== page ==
Northamptonshire repairs backlog ‘spiralling out of control’

Dominic Browne

Northamptonshire’s highways repair backlog could be spiralling out of control and increasing by more than half a million pounds a week, according to the famous 'Mr Pothole' and another informed roads campaigner.

Mr Pothole - whose real name is Mark Morrell and who has made numurous TV appearences to campaign on road maintenance - together with experienced network manager and highways consultant David Gaster, have carried out a series of investigations and say they have found causes for concern in terms of policy, practice and safety.

A key fear is that the troubled authority could be stuck in a trap of making short-term decisions at the expense of long-term value, further exacerbating its difficulties.

Cash strapped Northamptonshire only just announced it had managed to balance its budget this summer after effectively bankrupting itself.

The authority had to take the extraordinary measure of issuing a Section 114 notice in February last year, under which no new expenditure is permitted beyond statutory spending and the safeguarding of vulnerable people.

According to Freedom of Information requests put in by Mr Pothole, the backlog stood at £381m in 2013; this shot up to £465m excluding street lighting and possibly other assets by 2018 - meaning the maintenance backlog is increasing by several hundreds of thousands a week at least.

It is believed the backlog could be much higher, as according to Mr Pothole and David Gaster, an experienced network manager who has worked with London and Metropolitan boroughs plus counties, many defects on the road network simply don’t show up on inspection reports.

The irregularities between filed reports and visual inspections carried out by the pair are sometimes up to 20 potholes.

The council only moved to the new code of practice for well-managed highway infrastructure in March this year, four months after the deadline.

Mr Gaster said: ‘Many potholes over 50mm deep are left for up to six months prior to repair on carriageways, with 29mm defects in footways being also left for up to six months.’

An example of the apparently short-term strategies and procedures at the council came with the closure of Farthinghoe Bridge on the A422 last year.

A 2016 inspection report found cracks appearing, a lack of waterproofing and vegetation growing on the structure – a potential sign of damaging water ingress.

(Picture shows Farthinghoe Bridge damage in 2016, when it was 'not of great concern'.)

One note said ‘previously the cracks to the abutments have been grouted, however these have also cracked and there is some minor displacement’ - suggesting that minor, makeshift repairs were not holding.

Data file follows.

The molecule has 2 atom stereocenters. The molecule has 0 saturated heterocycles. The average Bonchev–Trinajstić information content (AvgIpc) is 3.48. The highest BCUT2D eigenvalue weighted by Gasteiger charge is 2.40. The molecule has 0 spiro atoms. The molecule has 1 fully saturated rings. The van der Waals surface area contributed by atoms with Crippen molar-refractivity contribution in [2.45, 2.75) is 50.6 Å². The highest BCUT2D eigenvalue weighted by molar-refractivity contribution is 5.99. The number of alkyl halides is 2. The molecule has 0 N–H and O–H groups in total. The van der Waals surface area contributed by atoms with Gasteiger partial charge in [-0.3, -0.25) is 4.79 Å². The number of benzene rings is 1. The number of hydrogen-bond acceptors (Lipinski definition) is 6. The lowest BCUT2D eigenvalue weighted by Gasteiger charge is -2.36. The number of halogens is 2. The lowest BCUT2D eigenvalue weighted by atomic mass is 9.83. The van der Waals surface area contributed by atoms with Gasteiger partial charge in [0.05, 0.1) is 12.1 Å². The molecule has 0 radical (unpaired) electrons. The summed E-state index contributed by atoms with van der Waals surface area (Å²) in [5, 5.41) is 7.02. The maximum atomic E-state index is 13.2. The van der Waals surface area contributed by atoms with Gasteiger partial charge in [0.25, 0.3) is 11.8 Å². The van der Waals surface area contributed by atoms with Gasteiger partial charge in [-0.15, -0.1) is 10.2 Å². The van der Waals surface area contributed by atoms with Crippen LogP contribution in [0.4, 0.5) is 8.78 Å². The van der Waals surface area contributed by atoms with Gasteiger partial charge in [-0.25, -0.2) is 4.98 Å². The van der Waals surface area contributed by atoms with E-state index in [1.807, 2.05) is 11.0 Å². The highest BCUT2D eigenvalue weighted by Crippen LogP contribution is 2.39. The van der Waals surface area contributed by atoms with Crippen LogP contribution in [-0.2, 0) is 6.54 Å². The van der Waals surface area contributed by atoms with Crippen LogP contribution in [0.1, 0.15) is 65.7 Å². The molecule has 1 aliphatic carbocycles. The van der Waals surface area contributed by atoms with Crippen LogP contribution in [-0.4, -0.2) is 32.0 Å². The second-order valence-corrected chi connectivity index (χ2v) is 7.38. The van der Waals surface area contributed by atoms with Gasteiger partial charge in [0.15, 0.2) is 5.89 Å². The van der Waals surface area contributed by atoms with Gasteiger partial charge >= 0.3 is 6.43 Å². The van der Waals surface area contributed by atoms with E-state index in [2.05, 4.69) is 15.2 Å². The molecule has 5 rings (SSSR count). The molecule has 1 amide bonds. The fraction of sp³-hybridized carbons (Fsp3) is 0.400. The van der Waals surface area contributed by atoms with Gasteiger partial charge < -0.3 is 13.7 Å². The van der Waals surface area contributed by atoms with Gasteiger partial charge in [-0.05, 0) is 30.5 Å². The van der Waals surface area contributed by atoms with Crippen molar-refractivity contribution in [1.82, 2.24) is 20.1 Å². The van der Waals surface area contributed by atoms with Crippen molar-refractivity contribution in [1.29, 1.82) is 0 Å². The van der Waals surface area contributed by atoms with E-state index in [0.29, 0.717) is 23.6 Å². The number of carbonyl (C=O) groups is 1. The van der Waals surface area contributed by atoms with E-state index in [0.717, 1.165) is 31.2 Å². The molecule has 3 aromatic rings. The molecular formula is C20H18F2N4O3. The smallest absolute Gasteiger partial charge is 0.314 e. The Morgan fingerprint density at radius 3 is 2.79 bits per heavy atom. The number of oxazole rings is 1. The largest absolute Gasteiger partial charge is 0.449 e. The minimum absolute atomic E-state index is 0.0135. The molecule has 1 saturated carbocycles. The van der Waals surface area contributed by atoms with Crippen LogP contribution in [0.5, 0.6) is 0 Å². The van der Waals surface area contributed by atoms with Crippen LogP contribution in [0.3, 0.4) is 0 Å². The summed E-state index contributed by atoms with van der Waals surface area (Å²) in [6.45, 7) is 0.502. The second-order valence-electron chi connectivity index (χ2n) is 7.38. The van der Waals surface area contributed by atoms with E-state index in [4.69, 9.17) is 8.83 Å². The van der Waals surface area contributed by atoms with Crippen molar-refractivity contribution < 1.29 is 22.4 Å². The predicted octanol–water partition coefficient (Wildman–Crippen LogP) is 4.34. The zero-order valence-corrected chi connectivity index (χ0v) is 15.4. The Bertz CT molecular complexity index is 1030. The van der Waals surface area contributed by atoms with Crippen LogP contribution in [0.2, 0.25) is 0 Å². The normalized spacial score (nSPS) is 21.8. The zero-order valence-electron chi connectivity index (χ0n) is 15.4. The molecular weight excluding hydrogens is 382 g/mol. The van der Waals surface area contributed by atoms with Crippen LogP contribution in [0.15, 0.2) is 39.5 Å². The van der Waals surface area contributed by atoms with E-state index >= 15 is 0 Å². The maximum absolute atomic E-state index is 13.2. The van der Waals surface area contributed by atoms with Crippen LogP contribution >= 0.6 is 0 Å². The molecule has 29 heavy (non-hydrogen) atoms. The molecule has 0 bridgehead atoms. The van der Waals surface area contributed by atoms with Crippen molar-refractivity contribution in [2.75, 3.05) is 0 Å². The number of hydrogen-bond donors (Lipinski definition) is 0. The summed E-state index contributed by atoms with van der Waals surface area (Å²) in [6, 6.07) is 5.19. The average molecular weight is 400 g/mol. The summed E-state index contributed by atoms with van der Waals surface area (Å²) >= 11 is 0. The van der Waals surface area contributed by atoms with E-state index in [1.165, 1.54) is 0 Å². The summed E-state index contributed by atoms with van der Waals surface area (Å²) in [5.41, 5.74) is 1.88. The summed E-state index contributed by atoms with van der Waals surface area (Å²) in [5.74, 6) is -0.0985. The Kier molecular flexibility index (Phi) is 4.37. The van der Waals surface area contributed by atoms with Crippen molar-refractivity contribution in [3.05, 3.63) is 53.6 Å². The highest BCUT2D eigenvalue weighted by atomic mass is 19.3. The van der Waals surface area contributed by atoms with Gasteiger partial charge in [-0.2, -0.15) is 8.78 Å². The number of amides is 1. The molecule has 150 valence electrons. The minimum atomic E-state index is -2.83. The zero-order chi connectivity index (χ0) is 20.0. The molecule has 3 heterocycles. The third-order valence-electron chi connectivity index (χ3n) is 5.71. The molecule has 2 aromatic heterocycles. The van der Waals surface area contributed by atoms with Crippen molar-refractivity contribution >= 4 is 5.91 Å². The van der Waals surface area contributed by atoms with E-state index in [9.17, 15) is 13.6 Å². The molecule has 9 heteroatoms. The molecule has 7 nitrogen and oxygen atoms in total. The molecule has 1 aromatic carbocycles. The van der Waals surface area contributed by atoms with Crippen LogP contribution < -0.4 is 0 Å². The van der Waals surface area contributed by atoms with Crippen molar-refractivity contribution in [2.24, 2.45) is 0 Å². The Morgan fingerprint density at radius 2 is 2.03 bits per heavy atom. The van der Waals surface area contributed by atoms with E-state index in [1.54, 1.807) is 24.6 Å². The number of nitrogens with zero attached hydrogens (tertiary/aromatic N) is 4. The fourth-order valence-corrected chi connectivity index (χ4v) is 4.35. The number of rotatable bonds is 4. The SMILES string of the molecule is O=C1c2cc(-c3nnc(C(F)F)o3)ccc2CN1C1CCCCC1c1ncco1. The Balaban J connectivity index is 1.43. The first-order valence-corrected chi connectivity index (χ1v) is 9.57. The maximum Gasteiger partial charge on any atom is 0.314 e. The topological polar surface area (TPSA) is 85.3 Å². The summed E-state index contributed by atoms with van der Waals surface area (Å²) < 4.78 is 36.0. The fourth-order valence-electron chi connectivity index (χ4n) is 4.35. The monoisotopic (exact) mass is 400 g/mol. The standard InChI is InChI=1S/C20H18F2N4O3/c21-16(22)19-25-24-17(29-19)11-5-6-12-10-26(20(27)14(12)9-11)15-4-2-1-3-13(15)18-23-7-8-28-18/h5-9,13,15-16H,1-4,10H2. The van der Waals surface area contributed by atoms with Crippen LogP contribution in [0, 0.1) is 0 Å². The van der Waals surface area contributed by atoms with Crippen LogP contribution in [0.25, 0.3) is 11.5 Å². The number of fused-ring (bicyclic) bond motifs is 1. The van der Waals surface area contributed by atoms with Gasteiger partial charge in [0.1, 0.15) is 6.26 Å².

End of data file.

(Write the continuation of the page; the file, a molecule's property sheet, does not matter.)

Overall the report found: ‘The structure is in a poor condition with some defects that should be addressed. The structure would benefit from having an assessment, as the structure carries the A422. Repairs are required to the arch barrel and abutments, an options study should be raised to establish the best course of action for repairs.’

The costs at the time to carry out a study and cut the vegetation would have been £1,750.

However a letter from the council to Mr Gaster revealed that ‘although there was damage seen in 2016 it was not of great concern to us’. The council added that it had ‘not carried out any repair works since the findings in 2016’.

(Picture shows Farthinghoe Bridge damage in 2018, when it was of concern.)

Less than two years later in mid-August 2018, the structure had to be closed completely causing major disruption in the area. The repairs then cost around £440,000 and sent motorists on major detours for five months.

Mr Pothole described the situation at the council as ‘scandalous and appalling’. He added that the council’s inspection and repairs policy notably on the highways itself was indefensible.

In response to enquiries by Highways, a council spokesperson acknowledged that ‘the highways repair backlog is increasing’ but did not give an exact figure as to how much.

‘We continue to maintain the safety of the highway network in accordance with our Highways Network Management Plan,’ they added.

On the Farthinghoe Bridge debacle, the spokesperson said ‘frequent inspections of the bridge were undertaken although no formal records of the inspections were retained’. Record keeping for inspections and decision making is an essential part of the risk-based approach and a lack of records could leave a council open to civil court claims.

The spokesperson added: ‘At a later inspection the capacity of the bridge was assessed to have fallen below 3 tonne and at this point the decision was taken to close the bridge until a repair could be carried out. This has now been completed and the road re-opened.’

Finally on the issue of irregularities in inspection, the council said: ‘The inspections that were made previously in Radstone Road were Safety Inspections. The purpose of these inspections is to identify defects likely to create danger or serious inconvenience to the users of the highway network or the wider community, so it is likely that other less serious defects will not be recorded during these inspections. Safety Inspections are undertaken in accordance with Northamptonshire Highways Safety Inspection Manual.’

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